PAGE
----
The college admissions process varies by school and program. Most colleges require students to hold a minimum GPA. Typically, the more competitive the school, the higher the minimum GPA requirement. Some less-competitive schools only require a high school diploma or GED. Other common admissions requirements include school transcripts, letters of recommendation, test scores, and essays. Online programs often offer a more simplified approach to admissions than on-campus programs.
- Minimum GPA: Many schools require applicants to hold a minimum 3.0 GPA. In some cases, you can offset this requirement by demonstrating excellence in another area.
- Application: The amount of time it takes to complete an application varies. One way to save time includes using The Common Application, which allows you to apply to multiple schools at once.
- Transcripts: Every college application asks prospective students to submit school transcripts. You must request transcripts from all former schools by contacting the records office. You can often accomplish this online for a nominal fee.
- Letters of Recommendation: Ask for letters of recommendation from people who know you well and can speak to your strengths, such as teachers, coaches, and managers. Most applications ask for three letters. Give your letter writers at least two months to write the letters.
- Test Scores: Most colleges ask applicants to submit ACT or SAT test scores, although many schools now waive this request. An admissible score varies. In many cases, you do not need a specific score; instead, the admissions office looks at your score in relation to the rest of your application for consideration.
- Application Fee: College application fees vary but usually fall around $40. Some colleges waive application fees for students with demonstrable financial need.
What Else Can I Expect From a Bachelor's in Criminal Justice Program?
Programmatic details vary depending on the school and program. Most programs include introductory courses that explore the criminal justice system, the legal system, and criminology. Many criminal justice programs also allow students to select a concentration to delve deeper into an area of interest.
|Crime Scene Investigation||The crime scene investigation concentration focuses on the principles of analyzing and collecting crime scene evidence. Students learn appropriate techniques for establishing the boundaries of a crime scene, searching for different types of evidence, and identifying forensic materials.||Detective, crime scene investigator|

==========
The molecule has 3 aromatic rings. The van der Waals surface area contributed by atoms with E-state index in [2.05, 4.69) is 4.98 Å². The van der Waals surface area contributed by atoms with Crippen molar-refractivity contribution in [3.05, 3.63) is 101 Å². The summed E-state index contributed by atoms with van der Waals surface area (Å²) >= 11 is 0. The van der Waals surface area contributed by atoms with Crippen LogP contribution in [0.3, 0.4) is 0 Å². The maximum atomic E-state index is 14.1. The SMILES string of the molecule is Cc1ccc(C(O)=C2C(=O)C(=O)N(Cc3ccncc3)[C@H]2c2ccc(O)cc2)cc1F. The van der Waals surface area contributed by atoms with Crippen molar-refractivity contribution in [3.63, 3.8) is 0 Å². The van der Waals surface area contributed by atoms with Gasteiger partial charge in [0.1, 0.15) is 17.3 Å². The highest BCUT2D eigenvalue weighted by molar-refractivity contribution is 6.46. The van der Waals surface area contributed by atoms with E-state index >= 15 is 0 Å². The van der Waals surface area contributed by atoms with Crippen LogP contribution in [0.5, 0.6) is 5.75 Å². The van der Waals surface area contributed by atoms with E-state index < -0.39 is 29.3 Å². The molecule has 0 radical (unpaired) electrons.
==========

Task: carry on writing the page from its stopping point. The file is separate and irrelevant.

|Homeland Security||Specializing in homeland security prepares students for career opportunities related to preventing terrorism and securing the country's borders. Topics include the history and origin of terrorism, conflict resolution, crisis negotiation, and disaster preparedness and management.||Police officer, detective, border patrol agent|
|Forensic Psychology||A concentration in forensic psychology allows students to explore psychology in the context of the criminal justice system. Students learn how to work with people exhibiting signs of mental illness and the psychology of crime. This concentration also helps students understand how to interact with the community more effectively.||Police officer, detective|
|Law Enforcement||The law enforcement concentration focuses on criminal law and introduces students to important Supreme Court cases and the U.S. Constitution and Bill of Rights. Classes explore issues like community policing, public expectations, and civil liability. Students also learn how law enforcement organizations operate.||Police officer, detective, paralegal|
|Juvenile Justice||Students with a juvenile justice concentration spend time looking at youth in the criminal justice system. They explore topics like case management for juvenile offenders, crime prevention programs, sentencing, and relationship building with juveniles and their families.||Police officer, corrections officer, parole officer|
Courses in a Bachelor's in Criminal Justice Program
The type and quantity of criminal justice classes differ by school and program. However, most criminal justice programs offer similar core classes, including criminal investigation, crime prevention, forensic psychology, and ethics in criminal justice. The courses below represent a sample curriculum.
- Criminal Investigation
This class provides an introduction to the theory and practice of criminal investigations. Issues explored include crime scene preservation, the legal importance of evidence, preparing for criminal cases, and courtroom presentations. Students also learn how to apply techniques like photography, crime scene reconstruction, and interviewing.
- Criminal Law for Criminal Justice
Students learn about different crimes and how to categorize them. Types of crime studied include crimes against property, homicide, and crimes against the person. Learners also explore criminal defenses and criminal capacity.
- Crime Prevention
In this course, students get an overview of the crime prevention field. Most of the course focuses on primary prevention. Students explore many factors associated with preventing crime, including community policing, deterrence, the role of the community, environmental design, and rehabilitation.
- Research Methods in Criminal Justice
Students in this class explore the fundamentals of conducting research in the criminal justice field. Topics covered include research design, qualitative and quantitative methodologies, data collection techniques, and research ethics. At the end of the course, students submit a criminal justice research project.
- Applied Criminal Justice Ethics
This class teaches learners how to approach ethics and morality in the context of the criminal justice system. Drawing on historical and contemporary perspectives, students explore issues like the law enforcement code of ethics, evaluating noble cause corruption, and other ethical issues that criminal justice practitioners face.
How Long Does It Take to Get a Bachelor's in Criminal Justice?